If I’m purchasing business, am I liable in anyway for the previous owner?

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If I’m purchasing business, am I liable in anyway for the previous owner?

I’m buying just the assets of the business equipment and will be changing the name to better reflect myself. Is there anything special I should have written up and signed?

Asked on September 3, 2015 under Business Law, California

Answers:

SJZ, Member, New York Bar / FreeAdvice Contributing Attorney

Answered 6 years ago | Contributor

If you're only buying the assets, then you should only be liable in relation to those assets themselves--that is, if someone else has a valid legal claim to those assets, such as if they were purchased with financing, and the lender/financing company has a lien on them. While legally, you should not be liable for other claims e.g. breach of contract tort if somene was injured by the company or on its property, that may not, however, stop someone who thinks you are liable from naming you in a lawsuit and forcing you to defend. Therefore, you should include the following in a contract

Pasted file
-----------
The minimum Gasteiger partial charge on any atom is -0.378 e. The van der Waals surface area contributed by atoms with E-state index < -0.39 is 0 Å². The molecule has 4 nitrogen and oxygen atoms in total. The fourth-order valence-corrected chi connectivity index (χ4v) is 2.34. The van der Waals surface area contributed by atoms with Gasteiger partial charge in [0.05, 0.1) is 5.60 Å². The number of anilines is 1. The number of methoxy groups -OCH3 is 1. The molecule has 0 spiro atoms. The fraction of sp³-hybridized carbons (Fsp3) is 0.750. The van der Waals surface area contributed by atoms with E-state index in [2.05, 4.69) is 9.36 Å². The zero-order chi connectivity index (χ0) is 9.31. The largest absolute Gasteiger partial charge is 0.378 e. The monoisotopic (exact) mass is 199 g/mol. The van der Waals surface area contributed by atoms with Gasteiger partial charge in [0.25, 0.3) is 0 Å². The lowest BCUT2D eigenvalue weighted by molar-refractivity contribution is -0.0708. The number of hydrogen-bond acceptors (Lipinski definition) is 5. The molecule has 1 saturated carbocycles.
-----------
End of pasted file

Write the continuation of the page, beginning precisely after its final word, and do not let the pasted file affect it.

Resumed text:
1 A written representation by the seller that to the best of his knowledge, there are no liens, no claims, and no pending litigation against the business or the assets...then, if it turns out he lied about that, you could sue him for breach of contract.
2 An indeminification clause, stating that if there are any lawsuits or liens asserted against you or any asset you purchased, arising out of conduct or actions occuring before you purchased the assets, that the seller will indemnify you for the cost of defending yourself e.g. legal fees and/or for any judgments against you. 
Any lawyer with experience in drafting contracts can draft the purchase agreement for you and add these terms.
 


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